Fact is, 50% of not enough is still not enough. If, at the end of the year, the translated edition of your book ends up earning us $10 in royalties (this happened; see below), for you, the author, it’s $5 in your pocket that you didn’t have before. For me, the translator, it means receiving $5 as compensation for weeks or months of work.

Would you work for weeks or months in exchange for $5? Unless we’re talking about volunteer work, I don’t think so.

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“But I cannot know in advance if the translation will sell or not!” Sorry, but it’s not your translator’s problem. They provide a one-time service and should be paid for their time and their expertise, just like your editor and your cover designer. Come think of it, I’ve never heard of an “edit my book for royalties” model or a “do my cover for royalties” model. I wonder why.

The second reason has to do with marketing. Translators are not marketers, they didn’t study marketing and cannot be expected to improvise it. It’s completely unfair to have someone market your book for free after they already translated it for free. What are you doing to help your collective success? Nothing. While the other person is doing everything.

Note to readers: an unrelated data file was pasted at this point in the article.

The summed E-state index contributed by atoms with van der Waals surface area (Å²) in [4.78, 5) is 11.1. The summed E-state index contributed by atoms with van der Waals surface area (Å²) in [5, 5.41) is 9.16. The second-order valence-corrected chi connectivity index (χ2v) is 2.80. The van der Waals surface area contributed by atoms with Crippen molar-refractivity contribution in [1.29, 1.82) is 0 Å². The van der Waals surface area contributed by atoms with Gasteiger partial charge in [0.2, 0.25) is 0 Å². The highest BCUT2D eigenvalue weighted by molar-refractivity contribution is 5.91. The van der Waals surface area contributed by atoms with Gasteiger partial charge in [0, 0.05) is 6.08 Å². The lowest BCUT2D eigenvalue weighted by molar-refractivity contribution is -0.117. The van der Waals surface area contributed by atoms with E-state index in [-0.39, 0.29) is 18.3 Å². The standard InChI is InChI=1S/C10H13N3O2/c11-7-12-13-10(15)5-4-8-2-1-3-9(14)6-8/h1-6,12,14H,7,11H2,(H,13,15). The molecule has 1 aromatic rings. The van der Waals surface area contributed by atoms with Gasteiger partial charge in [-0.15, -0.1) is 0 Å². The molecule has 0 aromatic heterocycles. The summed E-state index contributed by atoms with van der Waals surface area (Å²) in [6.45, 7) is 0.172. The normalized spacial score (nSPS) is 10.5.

If that’s a relationship, I’m gonna call it an abusive one.

(no, “I wrote the book!” is not a valid excuse. The book was already published and earning you money before you decided to have it translated. You didn’t write the book specifically for your translator, so you didn’t contribute to this “partnership” at all)

The success of the TfR model would spell the death of professional translation. I’m sure of that. In a world where the income of a translator were completely uncertain (it already is quite unstable, given that it’s a freelance job), very few people could afford to translate full-time. Soon, the only translators available on the market would be young people living with their parents, and the partners and spouses of affluent people who could afford to support them. The average quality would drop, and the scarcity of freelancers available would cut the quantity considerably. It wouldn’t take long before everybody figured out that being a translator just isn’t worth it and abandoned their glorified hobby for a real, lucrative job.